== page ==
• PATHOPHYSIOLOGY Virulence factors associated with ETEC include heat-labile toxin (LT), heat-stable toxin (STa), and various colonization factors (CFs) ( 130 ).[doi.org]


  • CONCLUSIONS: The WC/rBS cholera vaccine prevents TD in 2 out of 7 travelers (preventive fraction: 28%). The number needed to vaccinate (NNV) to prevent 1 case of TD is 10.[ncbi.nlm.nih.gov]
  • Rifaximin offers a potentially useful approach for preventing traveler's diarrhea.[ncbi.nlm.nih.gov]
  • Prevention and self-treatment of travelers’ diarrhea. Prim Care 2002;29:843–55. Department of Health and Human Services. Centers for Disease Control and Prevention. Travelers’ Diarrhea.[web.archive.org]
  • Probiotics may offer a safe and effective method to prevent TD.[ncbi.nlm.nih.gov]


Traveler's diarrhea (TD) is an unspecific term referring to distinct types of gastrointestinal infections that affect travelers and result in acute diarrhea, i.e., the passage of three or more unformed stools within a period of 24 hours [1]. It is the most common travel-related illness [2] and typically occurs within the first two weeks of traveling. Bacteria account for most cases of TD, but parasites and viruses may also trigger the disease. Pathogens are generally ingested with contaminated water or food, and first symptoms manifest within hours or few days after exposure. Patients are not necessarily aware of risky behavior since an infection may result from seemingly insignificant actions like cleaning one's teeth with a brush rinsed in non-potable water. Symptoms may persist for several days.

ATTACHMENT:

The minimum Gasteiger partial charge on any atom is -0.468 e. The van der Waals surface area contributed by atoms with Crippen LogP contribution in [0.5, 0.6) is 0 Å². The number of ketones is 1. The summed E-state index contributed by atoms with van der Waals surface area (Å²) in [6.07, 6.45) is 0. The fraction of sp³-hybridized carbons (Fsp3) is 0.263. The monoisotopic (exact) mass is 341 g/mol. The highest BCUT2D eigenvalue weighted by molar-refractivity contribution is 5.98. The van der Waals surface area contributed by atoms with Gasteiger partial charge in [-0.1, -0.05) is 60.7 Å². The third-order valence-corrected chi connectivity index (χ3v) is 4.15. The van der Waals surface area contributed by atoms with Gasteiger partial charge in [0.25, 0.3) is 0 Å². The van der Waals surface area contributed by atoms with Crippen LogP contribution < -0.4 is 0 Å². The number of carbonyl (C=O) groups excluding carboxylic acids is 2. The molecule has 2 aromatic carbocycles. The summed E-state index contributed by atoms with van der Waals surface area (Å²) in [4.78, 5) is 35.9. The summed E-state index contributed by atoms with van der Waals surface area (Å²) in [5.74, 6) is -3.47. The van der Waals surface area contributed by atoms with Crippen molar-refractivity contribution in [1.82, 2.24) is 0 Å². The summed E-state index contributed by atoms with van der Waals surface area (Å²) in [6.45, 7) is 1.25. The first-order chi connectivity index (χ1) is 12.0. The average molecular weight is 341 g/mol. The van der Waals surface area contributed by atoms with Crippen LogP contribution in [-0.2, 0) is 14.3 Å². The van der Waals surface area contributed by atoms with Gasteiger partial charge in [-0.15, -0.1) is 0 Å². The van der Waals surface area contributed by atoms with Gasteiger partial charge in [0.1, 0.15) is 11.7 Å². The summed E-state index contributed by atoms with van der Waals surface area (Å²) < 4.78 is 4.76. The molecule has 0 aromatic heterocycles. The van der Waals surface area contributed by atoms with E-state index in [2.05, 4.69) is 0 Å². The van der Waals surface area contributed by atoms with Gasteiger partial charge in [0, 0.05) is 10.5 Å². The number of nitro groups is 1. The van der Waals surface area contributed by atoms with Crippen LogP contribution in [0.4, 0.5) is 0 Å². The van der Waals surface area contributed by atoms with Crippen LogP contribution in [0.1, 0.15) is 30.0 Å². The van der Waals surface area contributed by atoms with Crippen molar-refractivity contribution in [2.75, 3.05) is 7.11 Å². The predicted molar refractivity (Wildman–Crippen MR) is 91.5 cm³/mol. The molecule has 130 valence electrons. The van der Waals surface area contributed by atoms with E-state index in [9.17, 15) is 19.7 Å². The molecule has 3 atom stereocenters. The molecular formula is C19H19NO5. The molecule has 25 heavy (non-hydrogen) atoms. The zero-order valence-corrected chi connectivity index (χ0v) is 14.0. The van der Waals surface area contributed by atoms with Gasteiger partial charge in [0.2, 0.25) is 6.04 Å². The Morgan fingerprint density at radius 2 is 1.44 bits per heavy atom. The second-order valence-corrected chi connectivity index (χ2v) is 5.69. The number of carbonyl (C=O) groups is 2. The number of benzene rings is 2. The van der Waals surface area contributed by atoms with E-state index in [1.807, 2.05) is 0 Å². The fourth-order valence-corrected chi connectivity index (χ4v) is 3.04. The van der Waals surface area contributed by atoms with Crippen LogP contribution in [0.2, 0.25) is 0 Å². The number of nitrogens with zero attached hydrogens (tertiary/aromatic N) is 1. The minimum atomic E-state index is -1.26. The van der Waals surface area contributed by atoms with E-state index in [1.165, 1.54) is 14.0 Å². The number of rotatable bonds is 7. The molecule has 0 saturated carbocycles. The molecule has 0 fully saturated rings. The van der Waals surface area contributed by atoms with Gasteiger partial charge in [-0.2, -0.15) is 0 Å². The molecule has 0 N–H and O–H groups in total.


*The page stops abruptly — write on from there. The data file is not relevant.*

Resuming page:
Oral rehydration is the mainstay of treatment and aims at compensating for water and electrolyte loss [3] [4]. Furthermore, self-treatment of TD often includes the use of antimotility drugs like loperamide, but patients should be advised on the potential risks of such therapy [4]. Antibiotics may be indicated in case the disease is caused by bacterial pathogens, but this therapeutic approach is associated with considerable disturbances of the normal intestinal flora. Thus, the use of antibiotics is not generally recommended unless a patient suffers from moderate to severe TD [5].



  1. Yates J. Traveler's diarrhea. Am Fam Physician. 2005; 71(11):2095-2100.
  2. Giddings SL, Stevens AM, Leung DT. Traveler's Diarrhea. Med Clin North Am. 2016; 100(2):317-330.
  3. Ang JY, Mathur A. Traveler's diarrhea: updates for pediatricians. Pediatr Ann. 2008; 37(12):814-820.
  4. Kollaritsch H, Paulke-Korinek M, Wiedermann U. Traveler's Diarrhea. Infect Dis Clin North Am. 2012; 26(3):691-706.
  5. Steffen R, Hill DR, DuPont HL. Traveler's diarrhea: a clinical review. Jama. 2015; 313(1):71-80.
  6. Jiang ZD, Lowe B, Verenkar MP, et al. Prevalence of enteric pathogens among international travelers with diarrhea acquired in Kenya (Mombasa), India (Goa), or Jamaica (Montego Bay). J Infect Dis. 2002; 185(4):497-502.
  7. Paredes-Paredes M, Flores-Figueroa J, Dupont HL. Advances in the treatment of travelers' diarrhea. Curr Gastroenterol Rep. 2011; 13(5):402-407.
  8. Diemert DJ. Prevention and self-treatment of traveler's diarrhea. Clin Microbiol Rev. 2006; 19(3):583-594.
  9. Connor BA. Sequelae of traveler's diarrhea: focus on postinfectious irritable bowel syndrome. Clin Infect Dis. 2005; 41 Suppl 8:S577-586.
  10. McGregor AC, Whitty CJ, Wright SG. Geographic, symptomatic and laboratory predictors of parasitic and bacterial causes of diarrhoea in travellers. Trans R Soc Trop Med Hyg. 2012; 106(9):549-553.

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Last updated: 2019-07-11 21:25